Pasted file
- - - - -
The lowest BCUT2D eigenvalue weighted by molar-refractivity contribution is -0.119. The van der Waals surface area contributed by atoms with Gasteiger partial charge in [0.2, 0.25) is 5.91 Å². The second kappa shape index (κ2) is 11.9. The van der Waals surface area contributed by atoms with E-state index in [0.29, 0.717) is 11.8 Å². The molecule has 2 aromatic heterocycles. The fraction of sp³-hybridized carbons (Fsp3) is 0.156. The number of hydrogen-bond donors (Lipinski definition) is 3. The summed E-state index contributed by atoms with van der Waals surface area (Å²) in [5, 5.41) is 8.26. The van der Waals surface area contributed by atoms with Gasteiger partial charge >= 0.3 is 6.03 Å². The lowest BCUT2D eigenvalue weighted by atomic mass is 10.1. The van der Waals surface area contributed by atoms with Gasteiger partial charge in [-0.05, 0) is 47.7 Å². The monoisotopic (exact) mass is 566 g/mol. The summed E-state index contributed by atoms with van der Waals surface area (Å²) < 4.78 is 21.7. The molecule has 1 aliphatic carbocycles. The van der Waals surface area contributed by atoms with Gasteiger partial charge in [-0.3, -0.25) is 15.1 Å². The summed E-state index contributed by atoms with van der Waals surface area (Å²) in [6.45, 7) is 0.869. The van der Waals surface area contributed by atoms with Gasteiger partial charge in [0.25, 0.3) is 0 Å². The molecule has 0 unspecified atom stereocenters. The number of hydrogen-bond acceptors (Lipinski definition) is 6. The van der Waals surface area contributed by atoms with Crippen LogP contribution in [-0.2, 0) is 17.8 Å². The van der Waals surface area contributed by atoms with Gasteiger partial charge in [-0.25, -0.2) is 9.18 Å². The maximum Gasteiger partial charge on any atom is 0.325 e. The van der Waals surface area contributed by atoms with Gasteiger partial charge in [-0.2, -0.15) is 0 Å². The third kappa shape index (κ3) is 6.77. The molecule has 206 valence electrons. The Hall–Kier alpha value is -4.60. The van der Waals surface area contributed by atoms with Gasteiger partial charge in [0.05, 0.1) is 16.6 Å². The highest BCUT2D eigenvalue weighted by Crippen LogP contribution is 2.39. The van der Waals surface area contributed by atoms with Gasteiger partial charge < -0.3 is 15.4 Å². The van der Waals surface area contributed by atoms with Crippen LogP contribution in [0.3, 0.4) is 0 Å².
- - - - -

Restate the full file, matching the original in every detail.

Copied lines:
The lowest BCUT2D eigenvalue weighted by molar-refractivity contribution is -0.119. The van der Waals surface area contributed by atoms with Gasteiger partial charge in [0.2, 0.25) is 5.91 Å². The second kappa shape index (κ2) is 11.9. The van der Waals surface area contributed by atoms with E-state index in [0.29, 0.717) is 11.8 Å². The molecule has 2 aromatic heterocycles. The fraction of sp³-hybridized carbons (Fsp3) is 0.156. The number of hydrogen-bond donors (Lipinski definition) is 3. The summed E-state index contributed by atoms with van der Waals surface area (Å²) in [5, 5.41) is 8.26. The van der Waals surface area contributed by atoms with Gasteiger partial charge >= 0.3 is 6.03 Å². The lowest BCUT2D eigenvalue weighted by atomic mass is 10.1. The van der Waals surface area contributed by atoms with Gasteiger partial charge in [-0.05, 0) is 47.7 Å². The monoisotopic (exact) mass is 566 g/mol. The summed E-state index contributed by atoms with van der Waals surface area (Å²) < 4.78 is 21.7. The molecule has 1 aliphatic carbocycles. The van der Waals surface area contributed by atoms with Gasteiger partial charge in [-0.3, -0.25) is 15.1 Å². The summed E-state index contributed by atoms with van der Waals surface area (Å²) in [6.45, 7) is 0.869. The van der Waals surface area contributed by atoms with Gasteiger partial charge in [0.25, 0.3) is 0 Å². The molecule has 0 unspecified atom stereocenters. The number of hydrogen-bond acceptors (Lipinski definition) is 6. The van der Waals surface area contributed by atoms with Crippen LogP contribution in [-0.2, 0) is 17.8 Å². The van der Waals surface area contributed by atoms with Gasteiger partial charge in [-0.25, -0.2) is 9.18 Å². The maximum Gasteiger partial charge on any atom is 0.325 e. The van der Waals surface area contributed by atoms with Gasteiger partial charge in [-0.2, -0.15) is 0 Å². The third kappa shape index (κ3) is 6.77. The molecule has 206 valence electrons. The Hall–Kier alpha value is -4.60. The van der Waals surface area contributed by atoms with Gasteiger partial charge in [0.05, 0.1) is 16.6 Å². The highest BCUT2D eigenvalue weighted by Crippen LogP contribution is 2.39. The van der Waals surface area contributed by atoms with Gasteiger partial charge < -0.3 is 15.4 Å². The van der Waals surface area contributed by atoms with Crippen LogP contribution in [0.3, 0.4) is 0 Å².